In the public discussion, and to a certain extent even in the scholarly literature, such claims were treated as established fact. “As the Bay of Pigs was to intelligence operations,” the columnist William Safire wrote in the New York Times in 1990, “the extended misreading of the Soviet economic debacle is to intelligence evaluation.” According to a 1992 article in the Wall Street Journal, the CIA’s track record “on the really big developments” was “hit-or-miss at best,” with “the downward spiral of the Soviet economy” counting as one of the “more spectacular misses.”
In 1994 a Newsweek columnist noted in passing that the CIA story was “one of repeated intelligence failures,” culminating in the “monumental miscalculation of the size of the Soviet economy, which the CIA judged to be three times as big as it really was.” And in 1995 the Washington Post columnist Mary McGrory asked rhetorically whether any government department had “goofed up more than the Central Intelligence Agency?” “Their most egregious and expensive blunder about the Soviet economy we are still paying for.”
The importance of this failure for the CIA cannot be overstated. After all, during the Cold War, the primary purpose for the CIA’s existence was to collect intelligence on the Soviet Union and analyze the situation in that country. Thus, the agency’s abject failure in its primary mission was indeed a good reason for Moynihan to call for the Agency’s abolition.
Later, the CIA’s defenders attempted to make excuses for the agency by claiming that no Western economists had figured out that the Soviet economy was slowing down. In other words, they claimed, the CIA was just like everyone else.
In fact, numerous economists — not counting the pro-Soviet Keynesian Paul Samuelson — had observed the Soviet decline:
Was it true, as many observers have claimed, that the academic economists had failed to see what was going on with the Soviet economy, that the CIA analysts had presented much too rosy a picture, and that the Soviet leadership itself did not really understand what was going on? If true, that conclusion would have a major bearing on how we should interpret the period. But is it in fact correct?
In a word the answer is no. There is, for example, no basis for the claim that western economists had failed to “‘diagnose observable tendencies,’ such as the continued decline of economic growth rates.” Experts in this area had little trouble recognizing that the Soviet growth rate was falling. It was widely understood by the mid-1960s that the Soviet economy was growing less rapidly than in the past. As the CIA’s leading expert on the Soviet economy, Rush Greenslade, pointed out in 1966, “the slowdown of economic growth in the U.S.S.R. is now a well-known story,” and Abram Bergson, Professor of Economics at Harvard and the most prominent scholar working in this area, referred to it in a 1966 roundtable as a “very familiar fact.” That general point, moreover, was commonly noted in the press at the time. Even a casual reader of the New York Times, for example—someone who merely glanced at the headlines—could scarcely fail to note that the Soviet growth rate had declined. Subsequent calculations simply underscored the basic point here.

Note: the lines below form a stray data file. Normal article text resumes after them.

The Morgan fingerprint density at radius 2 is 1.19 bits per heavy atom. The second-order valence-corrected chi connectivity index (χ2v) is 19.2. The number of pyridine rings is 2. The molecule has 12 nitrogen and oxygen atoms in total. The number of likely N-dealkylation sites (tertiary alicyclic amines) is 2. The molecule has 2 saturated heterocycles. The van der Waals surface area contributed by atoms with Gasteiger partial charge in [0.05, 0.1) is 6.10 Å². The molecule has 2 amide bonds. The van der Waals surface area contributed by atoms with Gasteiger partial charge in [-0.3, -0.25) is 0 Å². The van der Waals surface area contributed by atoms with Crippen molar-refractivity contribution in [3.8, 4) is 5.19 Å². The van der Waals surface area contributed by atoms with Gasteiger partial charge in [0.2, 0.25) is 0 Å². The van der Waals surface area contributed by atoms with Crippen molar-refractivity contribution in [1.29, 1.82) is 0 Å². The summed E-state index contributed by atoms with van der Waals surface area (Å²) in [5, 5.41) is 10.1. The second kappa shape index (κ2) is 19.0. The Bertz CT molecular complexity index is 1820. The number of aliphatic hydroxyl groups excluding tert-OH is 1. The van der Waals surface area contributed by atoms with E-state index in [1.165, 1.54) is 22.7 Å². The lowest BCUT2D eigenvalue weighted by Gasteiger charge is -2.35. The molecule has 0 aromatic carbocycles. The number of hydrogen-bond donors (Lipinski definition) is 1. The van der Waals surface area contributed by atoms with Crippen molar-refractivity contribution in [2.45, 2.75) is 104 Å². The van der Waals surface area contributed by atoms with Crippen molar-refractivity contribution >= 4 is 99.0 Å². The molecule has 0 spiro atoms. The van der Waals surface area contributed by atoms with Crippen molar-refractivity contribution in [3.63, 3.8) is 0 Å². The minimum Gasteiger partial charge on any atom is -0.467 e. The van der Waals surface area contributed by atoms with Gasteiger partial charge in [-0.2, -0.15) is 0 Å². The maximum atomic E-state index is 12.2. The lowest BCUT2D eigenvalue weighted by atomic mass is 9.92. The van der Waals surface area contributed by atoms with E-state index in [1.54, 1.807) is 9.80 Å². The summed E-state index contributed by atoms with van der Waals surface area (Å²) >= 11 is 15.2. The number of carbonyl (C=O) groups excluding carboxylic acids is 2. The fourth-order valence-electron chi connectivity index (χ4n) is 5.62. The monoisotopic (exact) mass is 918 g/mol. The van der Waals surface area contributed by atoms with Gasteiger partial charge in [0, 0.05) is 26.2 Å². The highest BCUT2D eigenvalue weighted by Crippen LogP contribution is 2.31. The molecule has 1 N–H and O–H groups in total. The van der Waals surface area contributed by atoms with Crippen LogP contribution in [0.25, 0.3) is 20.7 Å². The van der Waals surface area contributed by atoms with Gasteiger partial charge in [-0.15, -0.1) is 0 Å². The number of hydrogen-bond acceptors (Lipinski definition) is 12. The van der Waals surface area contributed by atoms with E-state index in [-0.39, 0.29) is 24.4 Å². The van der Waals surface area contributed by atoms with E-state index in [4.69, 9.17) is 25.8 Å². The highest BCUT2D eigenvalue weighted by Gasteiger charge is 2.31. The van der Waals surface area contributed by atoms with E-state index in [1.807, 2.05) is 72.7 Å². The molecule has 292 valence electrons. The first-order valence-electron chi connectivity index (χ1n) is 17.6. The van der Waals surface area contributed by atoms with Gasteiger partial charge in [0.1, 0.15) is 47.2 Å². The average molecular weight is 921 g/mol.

In other words, a casual reader of American newspapers probably had a better sense of the Soviet economy than the CIA.
But, then as now, the CIA lived in its own little elite bubble where it credulously imbibed foreign propaganda and repeated it as fact. In other cases, as in the case of both Iraq and the Bay of Pigs, the CIA credulously accepted the testimony of Iraqi and Cuban exiles and repeated that as fact.
As Trachtenberg recognizes, the debate over just how wrong the CIA was continues to be debated among academics today. There is no denying however, that at the core of the CIA’s assumptions were the fact that the CIA, just like the Ivy League elite from which CIA agents are drawn, believed that Soviet-style socialism was probably working pretty well, and it was perfectly plausible to believe that the Soviet Economy could indeed overtake that of the US.
Put another way, the CIA is infected by all the same political and ideological biases and errors harbored by the political elites in general. This should shock no one who takes a realistic view of Washington politics, although it will no doubt continue to surprise — and by denied by —those who fancy themselves as the “adults in the room” who advocate endlessly for ever more spending for military and intelligence agencies.
After all, the CIA’s enormous failure on the Soviet Union did not come without serious effects. As Moynihan pointed out, the US “turned [itself] into a debtor nation” to fight an allegedly implacable foe that was actually collapsing.
How nice for the CIA, though, that it’s fifth-rate intelligence made it easier for the CIA to claim that more funding was needed for the CIA’s budgets.
Nowadays, the Russians are yet again the CIA’s looming threat. But does the Agency have any actual evidence to present? “Just trust us” seems to be all the CIA can muster.
- 1.In his book It Didn’t Have to be This Way, Harry Veryser writes: “In the 1980s the CIA estimated that the Soviet Union’s rates of economic growth dwarfed those of the United States and that consequently, the USSR could someday catch up to the US economy. Of course, after the Soviet Union collapsed, we learned that the Soviet economy had been dramatically smaller than the CIA estimated, with its central planners managing an economy perhaps one-eighth the size of the US market economy.”